Winter is a challenge for dementia carersPosted on: 05 January 2015 by Mary Jordan
50connect's regular dementia columnist Mary Jordan looks at the challenges of caring for someone during the winter months.
The long dark evenings and short cold days of winter can be a very trying time when you are caring for someone with dementia. Many of us feel a little ‘down’ in the depths of Winter and people with dementia often seem to get depressed and to exhibit more challenging behaviour at this season.
There are things that can help to make a difference. One is to try to get out into the fresh air for some exercise every day when possible. The exercise is beneficial and may help to prevent restlessness later in the day.* It is important to try to take your outdoor exercise at the brightest time of the day – usually late morning or early afternoon.
This brings me to a second suggestion which can help particularly at this time of the year. Research has shown1 and many carers have found that replacing ordinary lighting with ‘full spectrum daylight’ bulbs in the room in which most time is spent during the day can lift mood and help to ‘reset’ the biological body clock so that people with dementia sleep better, are less depressed and more alert during the day and night waking is reduced. The more forward thinking care homes use full spectrum daylight lighting in communal lounges. Do not use this lighting in bedrooms because you want to make the bedroom a soothing place to encourage sleep and a sense of ‘winding down’. It is not easy to find full spectrum daylight bulbs on the high street and you may have to order them on-line but there are eco-friendly versions if this is a concern to you. Some craft material shops sell full spectrum daylight bulbs or lamps with that can be angled to provide light in a particular area but is it better to just replace the bulbs in your ordinary light fittings with full spectrum daylight bulbs. The lighting appears white, not yellow and has been described as like ‘putting an extra window in the room’.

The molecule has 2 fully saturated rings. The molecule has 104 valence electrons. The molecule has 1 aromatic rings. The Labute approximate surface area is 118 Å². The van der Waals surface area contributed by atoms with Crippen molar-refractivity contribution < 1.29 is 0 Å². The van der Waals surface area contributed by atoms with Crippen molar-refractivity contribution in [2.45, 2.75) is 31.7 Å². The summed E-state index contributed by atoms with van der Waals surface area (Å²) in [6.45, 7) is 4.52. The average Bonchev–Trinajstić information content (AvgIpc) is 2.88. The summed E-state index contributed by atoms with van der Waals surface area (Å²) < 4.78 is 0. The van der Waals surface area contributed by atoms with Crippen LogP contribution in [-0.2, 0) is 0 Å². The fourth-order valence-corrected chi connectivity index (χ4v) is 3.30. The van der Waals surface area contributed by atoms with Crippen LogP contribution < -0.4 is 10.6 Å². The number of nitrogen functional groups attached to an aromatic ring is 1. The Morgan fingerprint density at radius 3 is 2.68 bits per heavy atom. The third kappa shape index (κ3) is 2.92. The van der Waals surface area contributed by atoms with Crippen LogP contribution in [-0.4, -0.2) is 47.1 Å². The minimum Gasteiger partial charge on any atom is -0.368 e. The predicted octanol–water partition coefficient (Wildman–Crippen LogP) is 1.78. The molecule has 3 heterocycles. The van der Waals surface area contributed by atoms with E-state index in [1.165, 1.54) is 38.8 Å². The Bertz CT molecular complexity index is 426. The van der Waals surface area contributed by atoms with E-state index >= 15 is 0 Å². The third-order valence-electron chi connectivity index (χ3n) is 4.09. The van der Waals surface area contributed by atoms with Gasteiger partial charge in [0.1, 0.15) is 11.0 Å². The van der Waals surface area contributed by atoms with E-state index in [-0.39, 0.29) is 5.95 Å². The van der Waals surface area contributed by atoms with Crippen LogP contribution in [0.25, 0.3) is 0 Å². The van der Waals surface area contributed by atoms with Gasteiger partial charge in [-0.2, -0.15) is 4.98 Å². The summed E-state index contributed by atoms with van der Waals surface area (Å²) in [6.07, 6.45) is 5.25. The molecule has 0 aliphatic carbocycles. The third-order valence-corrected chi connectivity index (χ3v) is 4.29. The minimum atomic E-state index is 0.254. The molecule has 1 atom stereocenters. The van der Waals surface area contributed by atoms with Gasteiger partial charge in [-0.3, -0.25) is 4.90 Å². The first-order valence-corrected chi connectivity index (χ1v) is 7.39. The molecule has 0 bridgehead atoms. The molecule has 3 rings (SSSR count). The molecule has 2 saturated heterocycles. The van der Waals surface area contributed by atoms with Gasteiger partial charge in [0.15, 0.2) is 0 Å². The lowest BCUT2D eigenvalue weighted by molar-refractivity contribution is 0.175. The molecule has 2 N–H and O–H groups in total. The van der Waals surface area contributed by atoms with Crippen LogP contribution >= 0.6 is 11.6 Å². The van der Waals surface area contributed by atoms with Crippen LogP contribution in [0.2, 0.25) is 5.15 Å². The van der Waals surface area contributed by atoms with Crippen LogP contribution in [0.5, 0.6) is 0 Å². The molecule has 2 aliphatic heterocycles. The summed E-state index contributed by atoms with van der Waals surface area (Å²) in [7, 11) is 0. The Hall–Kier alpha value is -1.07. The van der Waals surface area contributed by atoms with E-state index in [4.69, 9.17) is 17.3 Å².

It is a good idea to keep the person with dementia busy with small tasks or interests during the early evening. Preferably do not have the evening meal too early as this makes the dark evening seem to stretch out ahead – conversely a very late meal may mean that indigestion disturbs the night sleep. Remember to close curtains and switch on lights promptly at dusk to prevent the person with dementia being upset by shadows or reflections in darkened windows. If you are going out in the evening (after dark) remember that people with dementia are likely to have problems with seeing well in the dark* so carry a good torch and stay reassuringly close to them.
*Future articles will cover these subjects.
1. Effect of Bright Light and Melatonin on Cognitive and Noncognitive Function in Elderly Residents of Group Care Facilities
A Randomized Controlled Trial Rixt F. Riemersma-van der Lek, MD Dick F. Swaab, MD, PhD Jos Twisk, PhD Elly M. Hol, PhD
Witte J. G. Hoogendijk, MD, PhD Eus J. W. Van Someren, PhD
About the author
Mary works for a national dementia charity and is an Associate Director of ELM (End of Life Management Ltd). She has had considerable experience of caring for elderly relatives and friends and worked in the NHS for 9 years. Earlier publications include books on Caring and on GP Practice Management, in addition to articles in nursing and social care journals and magazines. Mary has published her new book this month by Hammersmith Books called ‘The Essential Carer’s Guide to Dementia’ and each month she will offer practical advice on how to deal with dementia.
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